W3C home > Mailing lists > Public > whatwg@whatwg.org > May 2011

[whatwg] Proposal for a web application descriptor

From: Bjartur Thorlacius <svartman95@gmail.com>
Date: Wed, 4 May 2011 22:12:06 +0000
Message-ID: <BANLkTimRj77y_WsrinPnH6Ybsfd7ZXB4VQ@mail.gmail.com>
On 5/3/11, Cameron Heavon-Jones <cmhjones at gmail.com> wrote:
> I would agree a command-level authorization is a better default, if only
> because it is necessary to have this level of granularity available.
>
Agreed.

> The quantity of permission requests can be managed in an effective manner by
> the agent allowing the user to store their preferences for the next command
> or as a universal setting.
>
If you manage to inform users that they'd then be authorizing for
every purpose, usually without notice, not just for obeying the
previous command.

> This is similar to what firefox does for launching unknown file types,
> session restore, or lots of other functions, although it would be in the
> context of a web application itself.
>
How so?

> [snip stuff I completely agree with]

> For web applications to specify their required permissions would seem to
> introduce a duplication of specification. If a web application includes an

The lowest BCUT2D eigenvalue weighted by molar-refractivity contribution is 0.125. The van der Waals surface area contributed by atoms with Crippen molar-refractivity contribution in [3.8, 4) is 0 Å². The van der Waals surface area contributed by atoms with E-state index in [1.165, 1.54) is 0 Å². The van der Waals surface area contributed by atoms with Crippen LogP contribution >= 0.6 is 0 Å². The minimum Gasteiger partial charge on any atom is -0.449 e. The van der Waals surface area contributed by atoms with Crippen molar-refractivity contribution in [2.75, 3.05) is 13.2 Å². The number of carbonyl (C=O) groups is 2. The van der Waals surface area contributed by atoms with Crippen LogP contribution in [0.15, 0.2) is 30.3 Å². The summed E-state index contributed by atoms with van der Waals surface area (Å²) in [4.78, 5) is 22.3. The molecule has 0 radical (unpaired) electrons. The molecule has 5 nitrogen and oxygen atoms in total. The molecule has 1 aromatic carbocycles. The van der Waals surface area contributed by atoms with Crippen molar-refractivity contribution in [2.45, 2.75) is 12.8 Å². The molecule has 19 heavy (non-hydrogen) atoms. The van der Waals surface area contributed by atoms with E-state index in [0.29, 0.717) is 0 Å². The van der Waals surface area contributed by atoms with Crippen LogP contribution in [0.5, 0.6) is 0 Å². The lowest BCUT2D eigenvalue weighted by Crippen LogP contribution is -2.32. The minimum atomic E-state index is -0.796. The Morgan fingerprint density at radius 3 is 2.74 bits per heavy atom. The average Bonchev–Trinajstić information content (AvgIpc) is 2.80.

> image file upload which the user chooses to capture from webcam, first how
> is the application to know that the user would use a web cam? and second
It isn't to know, nor to care. It receives an image, not a camera.
> what additional information is being specified in the permissions descriptor
> which wasn't already deductible from the inclusion of a file upload? This
> would additionally impose the scenario where applications include the use of
> some restricted system resource but fail to document the use in their
> descriptor, not an insurmountable problem but it draws any usefulness into
> question.
>
Same problem as with Firefox on Android.

> There are a number of resources which are thought of having an 'application'
> scope which may make sense to be collated into a single manifest and with
> the ability for an agent to manage it as such.
>
Yeah, if a single entity edits and signs multiple resources, it's
unreasonable to trust one but not another.
Received on Wednesday, 4 May 2011 15:12:06 UTC

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